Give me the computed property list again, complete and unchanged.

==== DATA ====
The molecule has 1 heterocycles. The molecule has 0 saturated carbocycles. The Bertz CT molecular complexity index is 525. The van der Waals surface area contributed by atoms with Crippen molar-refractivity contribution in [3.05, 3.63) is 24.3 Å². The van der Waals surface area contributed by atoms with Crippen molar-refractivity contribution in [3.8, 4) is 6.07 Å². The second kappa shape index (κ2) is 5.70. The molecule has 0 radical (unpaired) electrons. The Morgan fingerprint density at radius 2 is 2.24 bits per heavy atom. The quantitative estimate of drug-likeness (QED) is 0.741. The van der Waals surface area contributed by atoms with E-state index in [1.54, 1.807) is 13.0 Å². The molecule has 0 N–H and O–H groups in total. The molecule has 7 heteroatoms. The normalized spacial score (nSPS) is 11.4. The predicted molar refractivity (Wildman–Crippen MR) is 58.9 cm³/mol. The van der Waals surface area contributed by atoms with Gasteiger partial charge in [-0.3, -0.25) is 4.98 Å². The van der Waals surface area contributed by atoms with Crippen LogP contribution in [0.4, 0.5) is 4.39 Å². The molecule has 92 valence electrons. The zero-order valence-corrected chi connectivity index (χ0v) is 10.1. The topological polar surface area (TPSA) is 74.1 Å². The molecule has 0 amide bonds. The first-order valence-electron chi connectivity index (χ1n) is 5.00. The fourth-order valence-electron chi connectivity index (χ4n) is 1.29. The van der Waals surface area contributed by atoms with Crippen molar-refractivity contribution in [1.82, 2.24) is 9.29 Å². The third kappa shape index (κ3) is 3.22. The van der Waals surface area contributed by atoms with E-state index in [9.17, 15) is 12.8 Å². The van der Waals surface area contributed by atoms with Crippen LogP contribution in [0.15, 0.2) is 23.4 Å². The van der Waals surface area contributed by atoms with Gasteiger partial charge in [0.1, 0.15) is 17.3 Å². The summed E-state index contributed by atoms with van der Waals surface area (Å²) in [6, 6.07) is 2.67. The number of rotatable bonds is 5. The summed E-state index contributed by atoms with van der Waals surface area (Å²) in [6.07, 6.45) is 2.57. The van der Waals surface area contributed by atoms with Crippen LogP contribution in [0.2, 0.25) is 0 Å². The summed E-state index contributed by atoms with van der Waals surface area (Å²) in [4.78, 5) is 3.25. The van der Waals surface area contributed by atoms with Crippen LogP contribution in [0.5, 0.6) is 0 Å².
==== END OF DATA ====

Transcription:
The molecule has 1 heterocycles. The molecule has 0 saturated carbocycles. The Bertz CT molecular complexity index is 525. The van der Waals surface area contributed by atoms with Crippen molar-refractivity contribution in [3.05, 3.63) is 24.3 Å². The van der Waals surface area contributed by atoms with Crippen molar-refractivity contribution in [3.8, 4) is 6.07 Å². The second kappa shape index (κ2) is 5.70. The molecule has 0 radical (unpaired) electrons. The Morgan fingerprint density at radius 2 is 2.24 bits per heavy atom. The quantitative estimate of drug-likeness (QED) is 0.741. The van der Waals surface area contributed by atoms with E-state index in [1.54, 1.807) is 13.0 Å². The molecule has 0 N–H and O–H groups in total. The molecule has 7 heteroatoms. The normalized spacial score (nSPS) is 11.4. The predicted molar refractivity (Wildman–Crippen MR) is 58.9 cm³/mol. The van der Waals surface area contributed by atoms with Gasteiger partial charge in [-0.3, -0.25) is 4.98 Å². The van der Waals surface area contributed by atoms with Crippen LogP contribution in [0.4, 0.5) is 4.39 Å². The molecule has 92 valence electrons. The zero-order valence-corrected chi connectivity index (χ0v) is 10.1. The topological polar surface area (TPSA) is 74.1 Å². The molecule has 0 amide bonds. The first-order valence-electron chi connectivity index (χ1n) is 5.00. The fourth-order valence-electron chi connectivity index (χ4n) is 1.29. The van der Waals surface area contributed by atoms with Crippen molar-refractivity contribution in [1.82, 2.24) is 9.29 Å². The third kappa shape index (κ3) is 3.22. The van der Waals surface area contributed by atoms with E-state index in [9.17, 15) is 12.8 Å². The van der Waals surface area contributed by atoms with Crippen LogP contribution in [0.15, 0.2) is 23.4 Å². The van der Waals surface area contributed by atoms with Gasteiger partial charge in [0.1, 0.15) is 17.3 Å². The summed E-state index contributed by atoms with van der Waals surface area (Å²) in [6, 6.07) is 2.67. The number of rotatable bonds is 5. The summed E-state index contributed by atoms with van der Waals surface area (Å²) in [6.07, 6.45) is 2.57. The van der Waals surface area contributed by atoms with Crippen LogP contribution in [0.2, 0.25) is 0 Å². The summed E-state index contributed by atoms with van der Waals surface area (Å²) in [4.78, 5) is 3.25. The van der Waals surface area contributed by atoms with Crippen LogP contribution in [0.5, 0.6) is 0 Å².